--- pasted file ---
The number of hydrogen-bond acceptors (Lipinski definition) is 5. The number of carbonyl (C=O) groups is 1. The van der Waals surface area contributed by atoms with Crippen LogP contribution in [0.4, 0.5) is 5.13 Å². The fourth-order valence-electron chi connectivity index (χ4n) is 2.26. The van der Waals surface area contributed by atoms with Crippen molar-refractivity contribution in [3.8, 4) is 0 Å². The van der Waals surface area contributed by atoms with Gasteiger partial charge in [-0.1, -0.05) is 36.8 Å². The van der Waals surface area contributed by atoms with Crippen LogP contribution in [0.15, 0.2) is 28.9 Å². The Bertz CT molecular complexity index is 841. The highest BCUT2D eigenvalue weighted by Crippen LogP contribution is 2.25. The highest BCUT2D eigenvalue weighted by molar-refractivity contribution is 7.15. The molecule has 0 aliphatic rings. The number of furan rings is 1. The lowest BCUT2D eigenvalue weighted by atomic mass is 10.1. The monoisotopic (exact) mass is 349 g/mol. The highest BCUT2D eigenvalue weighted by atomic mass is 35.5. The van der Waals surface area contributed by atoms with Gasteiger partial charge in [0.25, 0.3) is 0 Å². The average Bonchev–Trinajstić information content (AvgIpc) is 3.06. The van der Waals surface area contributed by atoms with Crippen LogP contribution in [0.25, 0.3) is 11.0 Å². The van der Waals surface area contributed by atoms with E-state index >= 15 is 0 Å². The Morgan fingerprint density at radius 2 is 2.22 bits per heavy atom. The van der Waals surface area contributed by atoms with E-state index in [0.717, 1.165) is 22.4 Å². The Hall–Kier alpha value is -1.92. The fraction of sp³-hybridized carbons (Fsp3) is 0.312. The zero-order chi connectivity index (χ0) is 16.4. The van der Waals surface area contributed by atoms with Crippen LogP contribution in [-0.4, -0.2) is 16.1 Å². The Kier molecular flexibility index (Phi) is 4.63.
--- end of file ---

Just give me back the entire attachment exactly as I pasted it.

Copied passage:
The number of hydrogen-bond acceptors (Lipinski definition) is 5. The number of carbonyl (C=O) groups is 1. The van der Waals surface area contributed by atoms with Crippen LogP contribution in [0.4, 0.5) is 5.13 Å². The fourth-order valence-electron chi connectivity index (χ4n) is 2.26. The van der Waals surface area contributed by atoms with Crippen molar-refractivity contribution in [3.8, 4) is 0 Å². The van der Waals surface area contributed by atoms with Gasteiger partial charge in [-0.1, -0.05) is 36.8 Å². The van der Waals surface area contributed by atoms with Crippen LogP contribution in [0.15, 0.2) is 28.9 Å². The Bertz CT molecular complexity index is 841. The highest BCUT2D eigenvalue weighted by Crippen LogP contribution is 2.25. The highest BCUT2D eigenvalue weighted by molar-refractivity contribution is 7.15. The molecule has 0 aliphatic rings. The number of furan rings is 1. The lowest BCUT2D eigenvalue weighted by atomic mass is 10.1. The monoisotopic (exact) mass is 349 g/mol. The highest BCUT2D eigenvalue weighted by atomic mass is 35.5. The van der Waals surface area contributed by atoms with Gasteiger partial charge in [0.25, 0.3) is 0 Å². The average Bonchev–Trinajstić information content (AvgIpc) is 3.06. The van der Waals surface area contributed by atoms with Crippen LogP contribution in [0.25, 0.3) is 11.0 Å². The van der Waals surface area contributed by atoms with E-state index >= 15 is 0 Å². The Morgan fingerprint density at radius 2 is 2.22 bits per heavy atom. The van der Waals surface area contributed by atoms with E-state index in [0.717, 1.165) is 22.4 Å². The Hall–Kier alpha value is -1.92. The fraction of sp³-hybridized carbons (Fsp3) is 0.312. The zero-order chi connectivity index (χ0) is 16.4. The van der Waals surface area contributed by atoms with Crippen LogP contribution in [-0.4, -0.2) is 16.1 Å². The Kier molecular flexibility index (Phi) is 4.63.